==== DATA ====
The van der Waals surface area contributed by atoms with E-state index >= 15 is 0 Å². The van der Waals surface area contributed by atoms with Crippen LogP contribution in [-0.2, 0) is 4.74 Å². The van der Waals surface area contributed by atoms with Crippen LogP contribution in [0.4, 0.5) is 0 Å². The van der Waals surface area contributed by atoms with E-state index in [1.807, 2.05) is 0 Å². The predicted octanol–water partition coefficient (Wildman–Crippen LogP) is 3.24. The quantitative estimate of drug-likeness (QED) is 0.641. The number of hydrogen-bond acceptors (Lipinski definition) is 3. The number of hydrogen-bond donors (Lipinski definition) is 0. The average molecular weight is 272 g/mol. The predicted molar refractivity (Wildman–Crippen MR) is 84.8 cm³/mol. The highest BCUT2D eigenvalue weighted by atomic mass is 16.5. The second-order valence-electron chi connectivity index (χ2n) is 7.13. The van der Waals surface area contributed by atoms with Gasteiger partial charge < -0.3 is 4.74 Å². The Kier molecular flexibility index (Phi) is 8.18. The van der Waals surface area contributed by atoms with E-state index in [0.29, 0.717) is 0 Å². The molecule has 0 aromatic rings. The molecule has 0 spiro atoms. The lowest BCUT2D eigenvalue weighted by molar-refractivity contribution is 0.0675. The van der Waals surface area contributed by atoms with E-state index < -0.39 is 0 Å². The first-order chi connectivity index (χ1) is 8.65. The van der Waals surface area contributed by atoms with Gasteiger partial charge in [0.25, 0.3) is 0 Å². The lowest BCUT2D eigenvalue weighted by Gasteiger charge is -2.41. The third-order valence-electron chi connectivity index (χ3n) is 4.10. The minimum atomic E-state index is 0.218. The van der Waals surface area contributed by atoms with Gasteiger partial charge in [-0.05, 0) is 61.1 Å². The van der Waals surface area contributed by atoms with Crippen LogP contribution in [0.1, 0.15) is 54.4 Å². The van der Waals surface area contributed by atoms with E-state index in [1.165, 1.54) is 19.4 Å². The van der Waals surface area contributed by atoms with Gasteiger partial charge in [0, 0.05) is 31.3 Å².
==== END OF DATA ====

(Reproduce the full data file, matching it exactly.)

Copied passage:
The van der Waals surface area contributed by atoms with E-state index >= 15 is 0 Å². The van der Waals surface area contributed by atoms with Crippen LogP contribution in [-0.2, 0) is 4.74 Å². The van der Waals surface area contributed by atoms with Crippen LogP contribution in [0.4, 0.5) is 0 Å². The van der Waals surface area contributed by atoms with E-state index in [1.807, 2.05) is 0 Å². The predicted octanol–water partition coefficient (Wildman–Crippen LogP) is 3.24. The quantitative estimate of drug-likeness (QED) is 0.641. The number of hydrogen-bond acceptors (Lipinski definition) is 3. The number of hydrogen-bond donors (Lipinski definition) is 0. The average molecular weight is 272 g/mol. The predicted molar refractivity (Wildman–Crippen MR) is 84.8 cm³/mol. The highest BCUT2D eigenvalue weighted by atomic mass is 16.5. The second-order valence-electron chi connectivity index (χ2n) is 7.13. The van der Waals surface area contributed by atoms with Gasteiger partial charge < -0.3 is 4.74 Å². The Kier molecular flexibility index (Phi) is 8.18. The van der Waals surface area contributed by atoms with E-state index in [0.29, 0.717) is 0 Å². The molecule has 0 aromatic rings. The molecule has 0 spiro atoms. The lowest BCUT2D eigenvalue weighted by molar-refractivity contribution is 0.0675. The van der Waals surface area contributed by atoms with E-state index < -0.39 is 0 Å². The first-order chi connectivity index (χ1) is 8.65. The van der Waals surface area contributed by atoms with Gasteiger partial charge in [0.25, 0.3) is 0 Å². The lowest BCUT2D eigenvalue weighted by Gasteiger charge is -2.41. The third-order valence-electron chi connectivity index (χ3n) is 4.10. The minimum atomic E-state index is 0.218. The van der Waals surface area contributed by atoms with Gasteiger partial charge in [-0.05, 0) is 61.1 Å². The van der Waals surface area contributed by atoms with Crippen LogP contribution in [0.1, 0.15) is 54.4 Å². The van der Waals surface area contributed by atoms with E-state index in [1.165, 1.54) is 19.4 Å². The van der Waals surface area contributed by atoms with Gasteiger partial charge in [0, 0.05) is 31.3 Å².